It seems to be a truism, in almost all everything I’ve ever read about spiritual growth, that such growth is impossible without conflict, pain, suffering, and violence. Even the great and extraordinarily difficult philosopher Georg Friedrich Wilhelm Hegel wrote that “periods of peace are blank pages in the book of history.” I want to know why. Of course, the classic expression of this problem is “Why do bad things happen to good people?” and, more problematically, “Why do good things happen to bad people?” But I’m not that concerned about why human beings have to suffer and struggle—this is such an obvious feature of the human landscape that it hardly seems worth asking about. I’m more interested in what to make of a creating being who presumably had infinite options when choosing the guiding principles and template for the world to be created, and chose to do it in the most open-ended and messy fashion imaginable. This is not a world created with efficiency in mind.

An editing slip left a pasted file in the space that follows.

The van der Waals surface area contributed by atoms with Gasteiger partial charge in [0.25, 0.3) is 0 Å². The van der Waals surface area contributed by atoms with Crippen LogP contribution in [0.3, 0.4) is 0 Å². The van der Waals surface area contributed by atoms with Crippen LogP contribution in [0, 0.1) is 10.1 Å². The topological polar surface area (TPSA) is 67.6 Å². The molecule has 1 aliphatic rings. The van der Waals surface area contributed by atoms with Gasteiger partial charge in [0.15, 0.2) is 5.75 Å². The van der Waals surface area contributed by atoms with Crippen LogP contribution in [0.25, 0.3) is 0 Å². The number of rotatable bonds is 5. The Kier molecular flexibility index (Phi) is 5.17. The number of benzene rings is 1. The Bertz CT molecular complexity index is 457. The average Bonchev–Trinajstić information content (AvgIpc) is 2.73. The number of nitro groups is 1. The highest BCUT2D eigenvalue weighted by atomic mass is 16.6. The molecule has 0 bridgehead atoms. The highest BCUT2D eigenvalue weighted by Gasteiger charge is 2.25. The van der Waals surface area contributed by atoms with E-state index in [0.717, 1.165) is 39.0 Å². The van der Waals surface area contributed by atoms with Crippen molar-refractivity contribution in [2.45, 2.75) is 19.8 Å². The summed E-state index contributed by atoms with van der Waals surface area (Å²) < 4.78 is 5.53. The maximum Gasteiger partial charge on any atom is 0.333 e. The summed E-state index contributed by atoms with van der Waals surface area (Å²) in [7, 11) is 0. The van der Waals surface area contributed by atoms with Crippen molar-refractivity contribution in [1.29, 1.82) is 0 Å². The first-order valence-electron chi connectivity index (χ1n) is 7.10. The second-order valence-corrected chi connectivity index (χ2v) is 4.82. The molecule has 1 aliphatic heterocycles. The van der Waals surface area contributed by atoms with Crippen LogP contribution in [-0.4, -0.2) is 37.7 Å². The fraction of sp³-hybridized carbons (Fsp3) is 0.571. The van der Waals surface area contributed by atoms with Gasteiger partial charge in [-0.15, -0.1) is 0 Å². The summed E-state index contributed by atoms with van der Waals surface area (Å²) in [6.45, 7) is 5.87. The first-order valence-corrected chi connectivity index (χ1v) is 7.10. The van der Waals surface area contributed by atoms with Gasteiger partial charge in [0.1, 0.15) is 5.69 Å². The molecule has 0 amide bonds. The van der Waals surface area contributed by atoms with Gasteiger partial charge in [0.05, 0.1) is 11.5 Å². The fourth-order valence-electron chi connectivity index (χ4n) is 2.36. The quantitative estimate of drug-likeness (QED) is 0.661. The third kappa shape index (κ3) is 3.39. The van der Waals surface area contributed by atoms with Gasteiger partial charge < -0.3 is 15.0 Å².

In her fascinating and eclectic memoir Wild Harmonies, classical pianist and dedicated environmentalist Hélène Grimaud writes that “we can be essential only when we are suffering. It encourages us to remain honest.” I think most of us would appreciate being given a shot at living essentially and honestly without suffering, but we don’t get that chance. Instead we get to do it as plants do it, through productive seasons and dormant, through times when even we are astounded by our beauty as well as those times when even the most generous observer would swear that we are dead.
In a charismatic church I attended many years ago in a previous lifetime, we often would start the morning service with an annoying song based on Psalm 52:8.
Like a tree, like a tree, I’m like a green olive tree
In the house, in the house of the Lord.
I will trust in the mercies of God.
It’s interesting that I’ve never heard such a song about being a fig tree.